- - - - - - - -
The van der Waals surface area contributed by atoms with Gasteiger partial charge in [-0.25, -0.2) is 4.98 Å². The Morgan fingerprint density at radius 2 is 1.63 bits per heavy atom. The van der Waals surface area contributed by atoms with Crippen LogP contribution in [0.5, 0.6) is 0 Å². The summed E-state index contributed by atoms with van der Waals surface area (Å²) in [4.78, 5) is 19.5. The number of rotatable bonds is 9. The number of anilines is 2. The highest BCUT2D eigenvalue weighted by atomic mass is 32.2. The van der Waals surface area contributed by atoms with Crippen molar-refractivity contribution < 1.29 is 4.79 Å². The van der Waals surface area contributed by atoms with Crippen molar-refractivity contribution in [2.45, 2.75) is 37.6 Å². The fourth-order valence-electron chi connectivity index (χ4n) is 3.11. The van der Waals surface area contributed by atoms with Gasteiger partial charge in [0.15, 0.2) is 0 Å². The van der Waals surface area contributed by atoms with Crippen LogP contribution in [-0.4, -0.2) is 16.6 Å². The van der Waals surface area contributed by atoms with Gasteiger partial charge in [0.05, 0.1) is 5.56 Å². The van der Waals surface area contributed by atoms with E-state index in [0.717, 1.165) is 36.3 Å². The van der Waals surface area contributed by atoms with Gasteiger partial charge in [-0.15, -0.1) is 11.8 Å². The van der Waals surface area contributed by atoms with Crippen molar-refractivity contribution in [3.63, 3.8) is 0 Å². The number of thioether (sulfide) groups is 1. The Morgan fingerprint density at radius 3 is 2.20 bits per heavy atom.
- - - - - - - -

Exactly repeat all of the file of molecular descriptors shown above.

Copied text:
The van der Waals surface area contributed by atoms with Gasteiger partial charge in [-0.25, -0.2) is 4.98 Å². The Morgan fingerprint density at radius 2 is 1.63 bits per heavy atom. The van der Waals surface area contributed by atoms with Crippen LogP contribution in [0.5, 0.6) is 0 Å². The summed E-state index contributed by atoms with van der Waals surface area (Å²) in [4.78, 5) is 19.5. The number of rotatable bonds is 9. The number of anilines is 2. The highest BCUT2D eigenvalue weighted by atomic mass is 32.2. The van der Waals surface area contributed by atoms with Crippen molar-refractivity contribution < 1.29 is 4.79 Å². The van der Waals surface area contributed by atoms with Crippen molar-refractivity contribution in [2.45, 2.75) is 37.6 Å². The fourth-order valence-electron chi connectivity index (χ4n) is 3.11. The van der Waals surface area contributed by atoms with Gasteiger partial charge in [0.15, 0.2) is 0 Å². The van der Waals surface area contributed by atoms with Crippen LogP contribution in [-0.4, -0.2) is 16.6 Å². The van der Waals surface area contributed by atoms with Gasteiger partial charge in [0.05, 0.1) is 5.56 Å². The van der Waals surface area contributed by atoms with E-state index in [0.717, 1.165) is 36.3 Å². The van der Waals surface area contributed by atoms with Gasteiger partial charge in [-0.15, -0.1) is 11.8 Å². The van der Waals surface area contributed by atoms with Crippen molar-refractivity contribution in [3.63, 3.8) is 0 Å². The number of thioether (sulfide) groups is 1. The Morgan fingerprint density at radius 3 is 2.20 bits per heavy atom.